The private rental sector stuff is abysmal. It speaks volumes that one of the first commitments in the private rental sector section is ‘examine the creation of a system of holding rental deposits informed by international experience’. I don’t know if the party negotiators knew this or not, but Jan O’Sullivan, when she was Minister for Housing [2011-2014] in the Fine Gael-Labour Government [2011-2016], passed this legislation through the Oireachtas already. The President has signed it. The problem is that the last Fine Gael Government didn’t want to enact it because it didn’t like the idea.
So, why would you ‘examine the creation of a system’ to do something when the legislation has already been passed by one of the parties which is now party to this Programme for Government? It’s one of those classic cases of putting something in the Programme to say ‘oh, well, we’ll think about doing this’ not anticipating that any of us would remember that the legislation has already passed.
To what extent is the Land Development Agency (LDA) as proposed in the PfG different from that envisaged in the Land Development Agency Bill 2019?
The general scheme of the legislation was published last year. There were very significant concerns about the LDA as it was being proposed by Fine Gael. The primary concern was that it would be a designated activities company [DAC], albeit owned by the ministers for finance and for housing. By virtue of being a DAC, it would operate like a commercial entity and a large portion of its output would be unaffordable, open market price properties, rather than social or affordable.
My understanding is that the LDA became a key battleground in the Programme for Government negotiations. You would had to have sat through the five [Joint Committee on Housing, Planning and Local Government] hearings, long and detailed as they were, to fully understand that what’s in the Programme for Government is almost identical to what was proposed in the Land Development Agency Bill 2019.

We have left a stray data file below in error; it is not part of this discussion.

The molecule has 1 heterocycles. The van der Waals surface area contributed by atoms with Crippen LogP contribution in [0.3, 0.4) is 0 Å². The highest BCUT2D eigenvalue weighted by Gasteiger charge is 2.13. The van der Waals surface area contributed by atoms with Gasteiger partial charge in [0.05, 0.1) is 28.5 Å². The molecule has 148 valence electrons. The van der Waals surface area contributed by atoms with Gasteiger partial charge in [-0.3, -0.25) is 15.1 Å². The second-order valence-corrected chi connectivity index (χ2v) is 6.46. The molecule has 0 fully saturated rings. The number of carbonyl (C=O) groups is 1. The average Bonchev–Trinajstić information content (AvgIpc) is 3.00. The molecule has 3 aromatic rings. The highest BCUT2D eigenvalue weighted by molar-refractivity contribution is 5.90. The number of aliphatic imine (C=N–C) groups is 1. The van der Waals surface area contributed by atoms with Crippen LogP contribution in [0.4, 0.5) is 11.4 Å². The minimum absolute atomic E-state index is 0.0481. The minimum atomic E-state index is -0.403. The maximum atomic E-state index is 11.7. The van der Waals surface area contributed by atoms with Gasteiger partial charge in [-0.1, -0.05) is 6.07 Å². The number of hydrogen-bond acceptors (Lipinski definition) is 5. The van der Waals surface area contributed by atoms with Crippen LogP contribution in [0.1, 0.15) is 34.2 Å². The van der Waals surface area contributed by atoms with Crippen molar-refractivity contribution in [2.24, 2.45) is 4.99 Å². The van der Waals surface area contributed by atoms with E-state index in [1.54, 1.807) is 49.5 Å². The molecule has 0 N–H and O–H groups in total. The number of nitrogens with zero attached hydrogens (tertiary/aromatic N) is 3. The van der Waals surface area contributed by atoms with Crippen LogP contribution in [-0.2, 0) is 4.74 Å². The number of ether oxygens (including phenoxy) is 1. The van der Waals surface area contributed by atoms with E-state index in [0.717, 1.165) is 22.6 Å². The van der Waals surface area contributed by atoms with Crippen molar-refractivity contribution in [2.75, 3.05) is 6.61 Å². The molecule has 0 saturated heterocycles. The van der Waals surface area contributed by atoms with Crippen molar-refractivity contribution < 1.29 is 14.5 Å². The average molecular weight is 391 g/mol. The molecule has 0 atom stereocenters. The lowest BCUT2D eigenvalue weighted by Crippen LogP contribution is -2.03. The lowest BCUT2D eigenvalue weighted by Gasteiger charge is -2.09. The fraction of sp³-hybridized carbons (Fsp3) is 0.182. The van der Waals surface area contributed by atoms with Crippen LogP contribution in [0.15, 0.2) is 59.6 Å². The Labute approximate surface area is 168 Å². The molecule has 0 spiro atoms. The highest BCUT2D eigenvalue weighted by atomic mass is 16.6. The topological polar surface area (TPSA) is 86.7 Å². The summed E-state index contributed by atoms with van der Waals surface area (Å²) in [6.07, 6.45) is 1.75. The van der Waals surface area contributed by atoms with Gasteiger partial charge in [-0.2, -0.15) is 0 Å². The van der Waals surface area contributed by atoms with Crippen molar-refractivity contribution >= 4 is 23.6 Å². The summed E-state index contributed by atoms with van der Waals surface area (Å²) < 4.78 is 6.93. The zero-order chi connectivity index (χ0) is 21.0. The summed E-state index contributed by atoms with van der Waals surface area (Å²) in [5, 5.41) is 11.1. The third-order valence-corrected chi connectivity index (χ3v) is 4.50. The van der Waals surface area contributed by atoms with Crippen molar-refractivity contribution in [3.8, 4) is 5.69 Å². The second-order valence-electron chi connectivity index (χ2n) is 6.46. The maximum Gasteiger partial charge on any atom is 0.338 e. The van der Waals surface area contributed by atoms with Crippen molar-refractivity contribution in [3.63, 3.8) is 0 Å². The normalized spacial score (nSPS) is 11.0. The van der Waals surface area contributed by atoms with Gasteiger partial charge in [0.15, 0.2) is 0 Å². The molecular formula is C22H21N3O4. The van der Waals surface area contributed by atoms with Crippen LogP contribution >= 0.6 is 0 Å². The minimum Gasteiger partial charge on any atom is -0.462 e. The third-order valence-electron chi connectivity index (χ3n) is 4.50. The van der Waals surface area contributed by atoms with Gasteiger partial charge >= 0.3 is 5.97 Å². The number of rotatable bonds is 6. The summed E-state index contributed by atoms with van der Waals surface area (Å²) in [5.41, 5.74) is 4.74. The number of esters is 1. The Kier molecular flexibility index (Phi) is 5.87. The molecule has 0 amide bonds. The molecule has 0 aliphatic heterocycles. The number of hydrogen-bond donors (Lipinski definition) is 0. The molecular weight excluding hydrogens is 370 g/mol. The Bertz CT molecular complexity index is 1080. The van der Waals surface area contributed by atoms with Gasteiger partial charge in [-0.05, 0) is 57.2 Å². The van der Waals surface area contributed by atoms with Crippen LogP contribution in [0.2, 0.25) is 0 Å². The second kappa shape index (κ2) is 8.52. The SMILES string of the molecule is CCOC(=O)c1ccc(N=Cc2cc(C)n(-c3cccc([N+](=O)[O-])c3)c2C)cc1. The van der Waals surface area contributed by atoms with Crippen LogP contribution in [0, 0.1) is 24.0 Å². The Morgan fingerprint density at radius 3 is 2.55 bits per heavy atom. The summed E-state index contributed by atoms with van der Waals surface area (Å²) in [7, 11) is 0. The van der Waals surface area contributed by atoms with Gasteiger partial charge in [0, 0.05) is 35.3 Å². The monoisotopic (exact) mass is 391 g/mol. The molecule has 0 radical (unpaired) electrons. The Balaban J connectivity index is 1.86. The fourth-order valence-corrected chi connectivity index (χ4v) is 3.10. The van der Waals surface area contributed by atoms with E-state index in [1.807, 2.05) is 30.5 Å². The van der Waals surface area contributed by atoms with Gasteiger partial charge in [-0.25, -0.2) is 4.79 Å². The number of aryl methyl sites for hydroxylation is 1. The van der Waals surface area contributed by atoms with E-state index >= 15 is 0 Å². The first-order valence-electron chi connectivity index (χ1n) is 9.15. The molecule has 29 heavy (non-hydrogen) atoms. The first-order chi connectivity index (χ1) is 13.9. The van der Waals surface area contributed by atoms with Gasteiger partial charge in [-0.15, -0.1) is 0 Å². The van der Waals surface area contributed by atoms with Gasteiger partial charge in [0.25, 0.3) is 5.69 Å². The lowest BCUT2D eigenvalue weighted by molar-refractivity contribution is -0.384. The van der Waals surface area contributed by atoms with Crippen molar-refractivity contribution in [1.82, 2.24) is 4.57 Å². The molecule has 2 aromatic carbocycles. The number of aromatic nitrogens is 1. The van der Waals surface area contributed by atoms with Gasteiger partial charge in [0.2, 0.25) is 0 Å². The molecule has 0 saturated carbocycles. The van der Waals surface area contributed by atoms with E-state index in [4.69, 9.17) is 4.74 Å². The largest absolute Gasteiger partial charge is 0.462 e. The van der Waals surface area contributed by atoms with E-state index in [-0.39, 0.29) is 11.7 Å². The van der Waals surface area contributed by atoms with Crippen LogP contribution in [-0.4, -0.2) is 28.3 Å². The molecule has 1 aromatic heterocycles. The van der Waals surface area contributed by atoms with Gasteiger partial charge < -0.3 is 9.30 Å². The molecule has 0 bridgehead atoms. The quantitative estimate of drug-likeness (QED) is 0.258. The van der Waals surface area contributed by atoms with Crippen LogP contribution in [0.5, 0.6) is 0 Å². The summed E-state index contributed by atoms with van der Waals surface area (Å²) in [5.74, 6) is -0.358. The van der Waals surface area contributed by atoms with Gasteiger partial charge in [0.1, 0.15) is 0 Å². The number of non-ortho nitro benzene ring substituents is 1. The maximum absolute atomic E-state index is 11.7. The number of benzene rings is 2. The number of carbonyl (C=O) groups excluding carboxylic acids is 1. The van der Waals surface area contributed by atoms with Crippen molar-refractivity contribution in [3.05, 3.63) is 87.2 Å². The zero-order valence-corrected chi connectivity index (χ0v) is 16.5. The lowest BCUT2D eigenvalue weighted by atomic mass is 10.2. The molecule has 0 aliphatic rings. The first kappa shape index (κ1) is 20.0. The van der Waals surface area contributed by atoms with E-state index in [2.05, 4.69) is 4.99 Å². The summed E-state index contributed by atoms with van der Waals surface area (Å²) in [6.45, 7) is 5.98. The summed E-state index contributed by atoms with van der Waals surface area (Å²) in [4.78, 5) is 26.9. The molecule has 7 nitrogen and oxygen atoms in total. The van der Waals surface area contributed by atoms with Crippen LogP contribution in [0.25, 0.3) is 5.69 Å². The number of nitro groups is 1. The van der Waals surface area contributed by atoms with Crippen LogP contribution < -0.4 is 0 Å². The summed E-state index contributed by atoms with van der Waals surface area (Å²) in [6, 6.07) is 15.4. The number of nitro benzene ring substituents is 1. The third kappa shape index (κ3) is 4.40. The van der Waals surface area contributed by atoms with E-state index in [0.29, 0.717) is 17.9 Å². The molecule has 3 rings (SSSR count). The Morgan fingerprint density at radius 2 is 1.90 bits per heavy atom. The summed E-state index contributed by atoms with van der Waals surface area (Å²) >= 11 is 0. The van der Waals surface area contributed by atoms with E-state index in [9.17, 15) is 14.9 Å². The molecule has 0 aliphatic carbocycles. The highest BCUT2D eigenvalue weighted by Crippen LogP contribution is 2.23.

“That Fianna Fáil has let Fine Gael dictate the frame of social and affordable housing through the LDA is bad news for everyone.”
The Programme for Government tells us is that it will have some compulsory purchase order powers, but we knew that anyway because it was said clearly in the Oireachtas Committee. The real question is not ‘will it have some powers’, rather it is ‘will it have full CPO powers or ransom strip powers’?
We won’t know until we see the legislation. But everything I read in the Programme for Government tells me that it is the same as what we saw in the committee. It will have ransom strip limited powers. The reason for that is, if the LDA is to be involved in commercial residential development, and it’s my understanding that this is still the intention, it will be in competition with commercial residential developers. Therefore, it cannot, under EU state aid rules, have full blown CPO powers.